For my PhD thesis, I have conceptualised an experimental setup which is similar to an already existing patented design. Can I do research work on that setup (conceptualised by me) by simply citing that patent ? Are there other things to keep in mind ?

  • Are there other things to keep in mind ? -- Yes, you need to determine what is the expected outcome of the research, given that a key aspect of it has already been patented, and is the expected outcome enough of a justification to commit to doing the research in the first place. Have you discussed this with your advisor?
    – Mad Jack
    Aug 9, 2018 at 13:16
  • Everything you can imagine is patented nowadays, especially plausible research ideas. Just cite it. Make a big deal of your system's differences if you are worried. If you don't make gobs of money from it, they have no reason to come after you; patent suits in the US cost $1M to pursue. Sep 9, 2018 at 20:15

3 Answers 3


You should probably consult an IP lawyer. Your institution probably has someone who can help with this. Depending on what you are doing you may be using the patent idea or not (ie violating). You might be able to get a license from the patent holder. Lots of possibilities here.

In one scenario, the patent owner may be interested in your work.

But there is too little stated in your question and too much implied to be able to give nay definite answer.


I think not all patents have the same rules. Sometimes only commercial use is forbidden, research use may be ok. Some patent holders are reasonable and will give you explicit permission to use it if you ask nicely. Others refuse. It doesn't hurt to ask, though.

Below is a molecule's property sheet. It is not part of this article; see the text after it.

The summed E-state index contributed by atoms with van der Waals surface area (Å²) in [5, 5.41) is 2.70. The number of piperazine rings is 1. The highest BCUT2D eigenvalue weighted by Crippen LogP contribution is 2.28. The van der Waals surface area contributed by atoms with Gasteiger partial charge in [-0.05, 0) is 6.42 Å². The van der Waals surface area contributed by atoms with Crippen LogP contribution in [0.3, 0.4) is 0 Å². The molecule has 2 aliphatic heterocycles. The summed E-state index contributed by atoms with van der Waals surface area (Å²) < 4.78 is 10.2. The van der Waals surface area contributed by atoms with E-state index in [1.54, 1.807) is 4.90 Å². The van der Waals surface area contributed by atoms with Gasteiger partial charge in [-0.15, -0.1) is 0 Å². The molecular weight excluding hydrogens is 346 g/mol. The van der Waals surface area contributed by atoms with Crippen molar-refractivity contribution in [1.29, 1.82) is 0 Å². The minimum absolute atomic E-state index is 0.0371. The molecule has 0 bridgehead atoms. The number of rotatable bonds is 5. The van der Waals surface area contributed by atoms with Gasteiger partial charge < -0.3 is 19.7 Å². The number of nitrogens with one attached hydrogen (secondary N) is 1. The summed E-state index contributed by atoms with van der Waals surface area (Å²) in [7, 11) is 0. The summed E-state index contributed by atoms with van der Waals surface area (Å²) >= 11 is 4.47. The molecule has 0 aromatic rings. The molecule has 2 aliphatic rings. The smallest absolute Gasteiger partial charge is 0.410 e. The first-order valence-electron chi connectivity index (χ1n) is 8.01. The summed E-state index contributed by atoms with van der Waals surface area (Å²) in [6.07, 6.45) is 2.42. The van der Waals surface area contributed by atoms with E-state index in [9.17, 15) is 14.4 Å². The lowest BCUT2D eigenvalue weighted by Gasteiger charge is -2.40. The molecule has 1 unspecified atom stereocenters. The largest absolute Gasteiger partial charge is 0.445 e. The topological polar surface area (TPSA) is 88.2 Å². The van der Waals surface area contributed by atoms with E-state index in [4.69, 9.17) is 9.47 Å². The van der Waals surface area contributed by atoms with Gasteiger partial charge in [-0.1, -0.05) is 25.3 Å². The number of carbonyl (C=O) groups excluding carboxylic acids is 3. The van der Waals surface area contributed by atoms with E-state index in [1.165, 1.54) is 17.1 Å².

If your design is only similar, but not exactly the same, it may not even be covered by the patent. You should look carefully at exactly what the patent is for. Or better yet, ask a patent lawyer to look at it (your institution probably has one).

In practice, patent enforcement usually happens when the patent holder finds out, and then sues you for causing them to lose income they "deserve" by virtue of holding the patent. Since you will probably obtain little income from the patent, the case will not be very strong even if they do decide to sue. But more importantly, the journal where you expect to publish may have stricter rules on patents than your local regulators, so I would check their policies as well.


On top of others excellent answers, just to add that please check if the patent is already expired. There is a status stated in the patent information (18-20 years from the approval time). If it is already expired, then I guess there is no concern on the legal side.

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